Legislative Update 2016.06

 AAT Improve Workplace Safety by Simplifying and Improving Employer’s Substance Abuse Policy Requirements.

The next Work Session for this bill is scheduled for this Wednesday, March 9, 2016 @ 1:00 PM.  Mark your calendars and Click Here to listen in.

WGHR analysis:

This AAT modernizes State of Maine Statues on Substance Abuse Testing. Specifically:

  • Title 26 Labor and Industry
  • Chapter 7: Employment Practices

The original Public Law is from 1989 and has been amended infrequently throughout the last 27 years. Over this period, other public law changes have antiquated some of the provisions within the spirit & intent of the statute.

Of particular note is Title 24 Insurance which includes a mandate for health insurance policies to include coverage for Substance Abuse Related Disorders.  Therefore, the need for the mandated employer funded Employee Assistance Program is obsolete. This in no way eliminates the best practice of having an EAP for the many other issues employees may have that could impact their safety and productivity.

The Maine Department of Labor convened a broadly diverse working group:

From May through September of 2015, the Maine Department of Labor, Bureau of Labor Standards convened a diverse workgroup to gather information on issues relating to substance use and abuse in the workplace, legalization of medical marijuana, the potential statewide legalization of recreational use of marijuana, and other matters as they relate to the administration of the Maine Substance Abuse Testing Law (26 MRSA Subchapter 3-A).

The workgroup final report titled Substance Abuse, Marijuana, Medical Marijuana and the Maine Substance Abuse Law was released in February 2016.


The following is a summary of LD 1384



23  This bill makes the following changes to the laws governing employment practices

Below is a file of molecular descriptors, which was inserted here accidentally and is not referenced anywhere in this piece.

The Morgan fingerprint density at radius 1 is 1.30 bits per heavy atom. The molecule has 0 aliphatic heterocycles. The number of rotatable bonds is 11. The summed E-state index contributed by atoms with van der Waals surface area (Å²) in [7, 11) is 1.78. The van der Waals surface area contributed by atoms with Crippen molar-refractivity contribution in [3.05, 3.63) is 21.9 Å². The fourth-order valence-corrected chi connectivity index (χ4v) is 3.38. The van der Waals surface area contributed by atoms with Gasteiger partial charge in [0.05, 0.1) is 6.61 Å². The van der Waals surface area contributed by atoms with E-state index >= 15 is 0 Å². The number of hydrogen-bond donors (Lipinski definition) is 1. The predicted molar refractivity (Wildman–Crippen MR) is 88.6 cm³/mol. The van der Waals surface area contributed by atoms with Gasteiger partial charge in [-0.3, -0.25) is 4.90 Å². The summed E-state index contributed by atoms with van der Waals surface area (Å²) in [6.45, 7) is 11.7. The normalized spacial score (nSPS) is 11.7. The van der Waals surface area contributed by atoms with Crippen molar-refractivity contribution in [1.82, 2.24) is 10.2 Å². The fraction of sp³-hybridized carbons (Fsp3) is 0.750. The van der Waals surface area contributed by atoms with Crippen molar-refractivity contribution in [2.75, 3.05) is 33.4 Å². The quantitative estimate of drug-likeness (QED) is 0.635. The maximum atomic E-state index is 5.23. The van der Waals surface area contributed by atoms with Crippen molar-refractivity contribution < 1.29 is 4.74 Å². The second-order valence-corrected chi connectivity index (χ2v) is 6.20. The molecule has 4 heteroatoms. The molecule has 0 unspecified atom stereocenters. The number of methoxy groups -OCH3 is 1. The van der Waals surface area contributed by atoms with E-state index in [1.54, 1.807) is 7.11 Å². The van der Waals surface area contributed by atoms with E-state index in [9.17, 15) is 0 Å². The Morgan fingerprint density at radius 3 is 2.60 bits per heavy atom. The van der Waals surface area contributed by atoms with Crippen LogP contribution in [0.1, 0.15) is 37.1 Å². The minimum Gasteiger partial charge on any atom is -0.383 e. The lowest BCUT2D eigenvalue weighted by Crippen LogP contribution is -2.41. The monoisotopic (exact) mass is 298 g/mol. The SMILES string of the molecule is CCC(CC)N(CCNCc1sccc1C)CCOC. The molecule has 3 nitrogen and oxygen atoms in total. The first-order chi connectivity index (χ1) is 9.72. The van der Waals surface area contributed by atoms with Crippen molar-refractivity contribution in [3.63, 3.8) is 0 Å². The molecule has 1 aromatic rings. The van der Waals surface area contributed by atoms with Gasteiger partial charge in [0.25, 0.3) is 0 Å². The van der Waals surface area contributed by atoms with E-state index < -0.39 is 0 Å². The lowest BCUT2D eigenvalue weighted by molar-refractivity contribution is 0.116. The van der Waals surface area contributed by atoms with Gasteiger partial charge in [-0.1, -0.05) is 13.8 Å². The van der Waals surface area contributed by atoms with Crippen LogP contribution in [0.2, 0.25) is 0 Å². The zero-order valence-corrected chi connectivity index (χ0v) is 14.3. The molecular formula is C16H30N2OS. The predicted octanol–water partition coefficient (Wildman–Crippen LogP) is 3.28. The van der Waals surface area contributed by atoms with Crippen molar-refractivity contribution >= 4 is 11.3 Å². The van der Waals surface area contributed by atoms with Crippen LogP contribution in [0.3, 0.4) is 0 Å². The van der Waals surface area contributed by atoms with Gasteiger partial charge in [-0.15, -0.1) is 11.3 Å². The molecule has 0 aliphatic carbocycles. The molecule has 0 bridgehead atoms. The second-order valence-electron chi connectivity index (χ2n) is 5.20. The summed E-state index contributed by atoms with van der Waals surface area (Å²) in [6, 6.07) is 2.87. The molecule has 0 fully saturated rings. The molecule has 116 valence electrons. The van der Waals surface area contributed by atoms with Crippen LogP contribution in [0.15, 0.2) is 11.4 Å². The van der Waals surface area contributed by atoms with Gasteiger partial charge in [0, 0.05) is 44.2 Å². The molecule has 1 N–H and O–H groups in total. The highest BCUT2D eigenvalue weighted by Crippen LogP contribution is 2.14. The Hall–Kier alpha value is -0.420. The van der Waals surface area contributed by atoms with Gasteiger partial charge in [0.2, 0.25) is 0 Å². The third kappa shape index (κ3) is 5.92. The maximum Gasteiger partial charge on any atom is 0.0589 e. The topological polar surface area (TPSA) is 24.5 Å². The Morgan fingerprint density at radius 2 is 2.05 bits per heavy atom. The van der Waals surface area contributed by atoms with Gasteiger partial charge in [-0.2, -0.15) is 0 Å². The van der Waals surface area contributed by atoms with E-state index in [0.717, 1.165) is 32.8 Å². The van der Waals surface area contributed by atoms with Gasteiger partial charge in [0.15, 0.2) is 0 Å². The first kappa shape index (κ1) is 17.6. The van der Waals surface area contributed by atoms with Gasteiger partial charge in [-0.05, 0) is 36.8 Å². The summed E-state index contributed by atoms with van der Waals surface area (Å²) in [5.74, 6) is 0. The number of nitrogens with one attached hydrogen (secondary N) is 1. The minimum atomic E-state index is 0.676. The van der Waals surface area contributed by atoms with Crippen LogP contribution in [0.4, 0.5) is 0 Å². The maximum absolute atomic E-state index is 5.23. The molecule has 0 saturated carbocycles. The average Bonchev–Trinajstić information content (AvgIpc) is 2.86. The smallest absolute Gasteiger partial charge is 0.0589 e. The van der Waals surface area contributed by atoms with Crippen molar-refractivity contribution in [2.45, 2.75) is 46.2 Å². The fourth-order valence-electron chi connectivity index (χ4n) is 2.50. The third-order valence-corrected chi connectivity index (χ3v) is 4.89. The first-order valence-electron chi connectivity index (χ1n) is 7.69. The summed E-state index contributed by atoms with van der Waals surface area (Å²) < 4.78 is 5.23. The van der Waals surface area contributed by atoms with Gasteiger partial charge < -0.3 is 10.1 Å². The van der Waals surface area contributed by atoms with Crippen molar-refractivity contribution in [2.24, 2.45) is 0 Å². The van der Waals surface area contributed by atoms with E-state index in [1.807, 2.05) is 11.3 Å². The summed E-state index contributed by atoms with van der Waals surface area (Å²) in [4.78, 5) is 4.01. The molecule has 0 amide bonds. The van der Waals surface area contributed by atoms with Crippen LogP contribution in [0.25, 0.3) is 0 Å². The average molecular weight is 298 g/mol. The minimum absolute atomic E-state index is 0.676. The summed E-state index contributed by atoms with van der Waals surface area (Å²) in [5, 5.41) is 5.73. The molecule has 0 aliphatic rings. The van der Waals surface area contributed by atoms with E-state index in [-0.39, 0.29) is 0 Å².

24  concerning substance abuse testing.


25  1. It specifies that employers may establish policies or rules related to the possession


26  or use of substances of abuse by employees and for employee impairment by substances


27  of abuse at the workplace.


28  2. It repeals a section of law that addresses nuclear power plants since there are no


29  operating nuclear power plants in this State.


30  3. It authorizes an employer that has employees subject to a federally mandated


31  substance abuse testing program to extend its federal drug testing activities to its entire


32  workforce in order to maintain a single testing program and specifies that the employer


33  must maintain the privacy protections that Maine statute affords all other Maine


34  employees.


35  4. Current law prohibits a single work-related accident from forming the basis of


36  probable cause to believe that an employee may be under the influence of a substance of


37  abuse. This bill amends the law to provide that a single work-related accident that results


38  in injury or significant property damage may be probable cause to suspect an employee is


39  under the influence of a substance of abuse.

5. It eliminates the current requirement that, prior to establishing a substance abuse testing program, an employer with over 20 full-time employees have a functioning employee assistance program.

6. It directs the Commissioner of Labor to develop model policy templates with adequate flexibility so as to facilitate the ability of the employers’ substance abuse testing programs and policies to meet the requirements of the Maine Revised Statutes, Title 26, chapter 7, subchapter 3-A to develop new policies or update existing policies.

7. It expands the number of establishments that can undertake companywide random substance abuse testing from those with 50 or more employees to those with 10 or more employees.

8. The bill eliminates the requirement that employers share an employee’s rehabilitation costs not covered by group health insurance and clarifies that rehabilitation costs not covered by a group health insurance program are the responsibility of the employee.

9. It specifies that testing at the point of collection of saliva or urine is permissible for both applicants for employment and for employees.


The bottom line is that this bill Ought To Pass.

  • The workforce climate and culture of 2016 has changed substantially since 1989.
  • From a broader societal perspective, this may have the intended side effect of addressing the rampant opioid addiction affecting Maine and the United States of America.
  • Having a Model Policy template fairly levels the playing field for all employers and employees.



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